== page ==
What Movies Will It Remind You Of?: Mission Majnu is like Cuban Missile Crisis drama Thirteen Days if it didn’t take the threat of nuclear annihilation so damn seriously.
Performance Worth Watching: I liked Malhotra’s silly charisma here, striking an unassumingly dashing figure who shows not much in the way of character depth – the subplot about his father gets near-zero dramatic traction – but plenty of charm as he outwits, outruns and out-fist-and-fire-fights the opposition.
Memorable Dialogue: One of Amandeep’s clues to the identity of a nuclear scientist is the rare, non-squat Western toilet commissioned for his wife:
Amandeep’s government liaison: I won’t waste my resources on the basis of the toilet they use to take a dump!
Amandeep: Finer details make the bigger picture, sir!
Sex and Skin: None.
Our Take: Action! Adventure! Political intrigue! Toilets! Mission Majnu is insistently unserious in its approach to the based-on-true-historical-events subject matter, although it doesn’t lean into it hard enough to become outright farce. So maybe the oddly juxtapositional tone is a tad problematic, and Bagchi’s attempt at cramming in a few things shy of the kitchen sink renders the film about 20 minutes past the point of testing our patience – but at least it’s generally entertaining. Broad characterizations veer tantalizingly close to satire – watch the politicians discuss the potential fates of millions of civilians as they nosh on birthday cake! And the action sequences are deeply silly – watch Amandeep take on a horde of Pakistani soldiers atop a moving train in a sequence that makes a Bruce Lee showdown against a million-zillion ninjas seem plausible.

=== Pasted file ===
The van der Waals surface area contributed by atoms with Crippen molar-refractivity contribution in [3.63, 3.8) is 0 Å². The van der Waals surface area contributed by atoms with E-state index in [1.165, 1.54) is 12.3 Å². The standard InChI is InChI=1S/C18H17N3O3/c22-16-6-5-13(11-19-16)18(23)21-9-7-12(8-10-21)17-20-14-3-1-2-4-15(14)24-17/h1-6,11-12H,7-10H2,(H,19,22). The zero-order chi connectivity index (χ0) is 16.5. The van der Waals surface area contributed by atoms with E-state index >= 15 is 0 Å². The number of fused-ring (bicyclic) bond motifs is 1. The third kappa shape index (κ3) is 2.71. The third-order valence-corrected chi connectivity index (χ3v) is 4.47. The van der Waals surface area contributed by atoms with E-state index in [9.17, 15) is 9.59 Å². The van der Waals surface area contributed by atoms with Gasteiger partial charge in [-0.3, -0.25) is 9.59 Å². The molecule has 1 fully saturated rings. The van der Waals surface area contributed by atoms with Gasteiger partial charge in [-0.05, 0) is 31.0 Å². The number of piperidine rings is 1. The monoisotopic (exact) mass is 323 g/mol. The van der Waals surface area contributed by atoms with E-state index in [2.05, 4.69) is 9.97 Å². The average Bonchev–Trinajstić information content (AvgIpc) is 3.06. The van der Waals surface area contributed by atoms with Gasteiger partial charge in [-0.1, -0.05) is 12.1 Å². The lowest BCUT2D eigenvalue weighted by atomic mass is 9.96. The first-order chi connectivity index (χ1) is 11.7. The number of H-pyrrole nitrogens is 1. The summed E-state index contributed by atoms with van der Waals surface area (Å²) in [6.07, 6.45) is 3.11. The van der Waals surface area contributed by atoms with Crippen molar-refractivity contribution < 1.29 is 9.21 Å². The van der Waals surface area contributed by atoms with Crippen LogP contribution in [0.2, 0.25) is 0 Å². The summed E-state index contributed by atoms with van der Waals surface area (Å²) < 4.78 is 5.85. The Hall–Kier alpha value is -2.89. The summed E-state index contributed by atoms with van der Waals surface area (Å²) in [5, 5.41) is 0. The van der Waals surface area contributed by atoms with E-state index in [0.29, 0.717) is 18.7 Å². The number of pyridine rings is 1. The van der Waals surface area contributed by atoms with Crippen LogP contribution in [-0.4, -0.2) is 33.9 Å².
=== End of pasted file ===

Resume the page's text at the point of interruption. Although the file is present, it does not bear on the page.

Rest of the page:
So you can’t say the movie isn’t fun, at least in fits and starts. You’ll wish the comedy and romance had sharper teeth, and that Bagchi would’ve indulged a full-on eff-it/gonzo sensibility, but it’s as if Bagchi is using restraint in the face of its significant true-life historical context. It’s strange how the film renders a complex sequence of events – political maneuvers in both countries tangled with Amandeep’s espionage infiltrations – into something simpler than the sum of its many parts, a kind of impressively counterintuitive display of subtraction by addition. Subtraction by addition in everything but the editing, which could have used another round or two to render a lengthy film more palatable. Otherwise, it’s a reasonably technically adept movie that moves forward with enough purpose and style to make it worth your while. It concludes with an unconvincing display of pathos and patriotism, a portrait of sacrifice for the fatherland that’ll induce a few rah-rahs or eyerolls, depending on your perspective. Either way, the movie ain’t so bad.
Our Call: STREAM IT. Mission Majnu isn’t quite ambitious or silly enough to warrant too much of an enthusiastic recommendation, but it’s nevertheless modestly enjoyable as an international thriller rendered as nigh-disposable fluff.
John Serba is a freelance writer and film critic based in Grand Rapids, Michigan. Read more of his work at johnserbaatlarge.com.